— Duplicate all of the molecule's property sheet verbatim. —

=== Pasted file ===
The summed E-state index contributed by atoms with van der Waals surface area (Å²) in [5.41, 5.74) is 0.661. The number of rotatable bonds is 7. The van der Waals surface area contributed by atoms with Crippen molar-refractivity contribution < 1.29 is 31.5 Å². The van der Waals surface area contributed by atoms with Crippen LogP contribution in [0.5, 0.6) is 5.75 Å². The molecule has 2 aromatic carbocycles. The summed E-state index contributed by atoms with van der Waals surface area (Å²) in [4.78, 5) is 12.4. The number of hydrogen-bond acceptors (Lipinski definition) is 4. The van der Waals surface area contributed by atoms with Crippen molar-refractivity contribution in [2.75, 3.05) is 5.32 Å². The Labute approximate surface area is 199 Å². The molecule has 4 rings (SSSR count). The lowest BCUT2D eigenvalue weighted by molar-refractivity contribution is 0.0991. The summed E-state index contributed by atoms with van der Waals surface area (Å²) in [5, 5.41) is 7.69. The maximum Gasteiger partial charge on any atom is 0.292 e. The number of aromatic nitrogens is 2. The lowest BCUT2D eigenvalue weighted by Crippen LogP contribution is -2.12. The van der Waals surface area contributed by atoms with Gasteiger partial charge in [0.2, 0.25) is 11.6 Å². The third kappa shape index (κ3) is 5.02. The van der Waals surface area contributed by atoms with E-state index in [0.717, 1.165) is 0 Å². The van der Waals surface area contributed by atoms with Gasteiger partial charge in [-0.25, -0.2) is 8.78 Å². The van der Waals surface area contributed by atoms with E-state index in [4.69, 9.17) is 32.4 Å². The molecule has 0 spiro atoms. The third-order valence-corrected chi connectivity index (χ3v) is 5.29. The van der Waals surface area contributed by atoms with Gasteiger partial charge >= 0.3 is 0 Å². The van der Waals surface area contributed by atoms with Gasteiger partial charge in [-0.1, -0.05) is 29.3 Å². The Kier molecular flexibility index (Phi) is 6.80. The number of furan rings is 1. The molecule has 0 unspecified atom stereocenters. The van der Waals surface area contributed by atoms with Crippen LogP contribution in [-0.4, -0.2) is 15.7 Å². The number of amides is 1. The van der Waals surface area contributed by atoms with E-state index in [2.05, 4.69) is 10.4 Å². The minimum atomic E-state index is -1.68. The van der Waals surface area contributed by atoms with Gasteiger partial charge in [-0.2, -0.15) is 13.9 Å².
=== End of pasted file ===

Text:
The summed E-state index contributed by atoms with van der Waals surface area (Å²) in [5.41, 5.74) is 0.661. The number of rotatable bonds is 7. The van der Waals surface area contributed by atoms with Crippen molar-refractivity contribution < 1.29 is 31.5 Å². The van der Waals surface area contributed by atoms with Crippen LogP contribution in [0.5, 0.6) is 5.75 Å². The molecule has 2 aromatic carbocycles. The summed E-state index contributed by atoms with van der Waals surface area (Å²) in [4.78, 5) is 12.4. The number of hydrogen-bond acceptors (Lipinski definition) is 4. The van der Waals surface area contributed by atoms with Crippen molar-refractivity contribution in [2.75, 3.05) is 5.32 Å². The Labute approximate surface area is 199 Å². The molecule has 4 rings (SSSR count). The lowest BCUT2D eigenvalue weighted by molar-refractivity contribution is 0.0991. The summed E-state index contributed by atoms with van der Waals surface area (Å²) in [5, 5.41) is 7.69. The maximum Gasteiger partial charge on any atom is 0.292 e. The number of aromatic nitrogens is 2. The lowest BCUT2D eigenvalue weighted by Crippen LogP contribution is -2.12. The van der Waals surface area contributed by atoms with Gasteiger partial charge in [0.2, 0.25) is 11.6 Å². The third kappa shape index (κ3) is 5.02. The van der Waals surface area contributed by atoms with E-state index in [0.717, 1.165) is 0 Å². The van der Waals surface area contributed by atoms with Gasteiger partial charge in [-0.25, -0.2) is 8.78 Å². The van der Waals surface area contributed by atoms with E-state index in [4.69, 9.17) is 32.4 Å². The molecule has 0 spiro atoms. The third-order valence-corrected chi connectivity index (χ3v) is 5.29. The van der Waals surface area contributed by atoms with Gasteiger partial charge >= 0.3 is 0 Å². The van der Waals surface area contributed by atoms with Gasteiger partial charge in [-0.1, -0.05) is 29.3 Å². The Kier molecular flexibility index (Phi) is 6.80. The number of furan rings is 1. The molecule has 0 unspecified atom stereocenters. The van der Waals surface area contributed by atoms with Crippen LogP contribution in [-0.4, -0.2) is 15.7 Å². The number of amides is 1. The van der Waals surface area contributed by atoms with E-state index in [2.05, 4.69) is 10.4 Å². The minimum atomic E-state index is -1.68. The van der Waals surface area contributed by atoms with Gasteiger partial charge in [-0.2, -0.15) is 13.9 Å².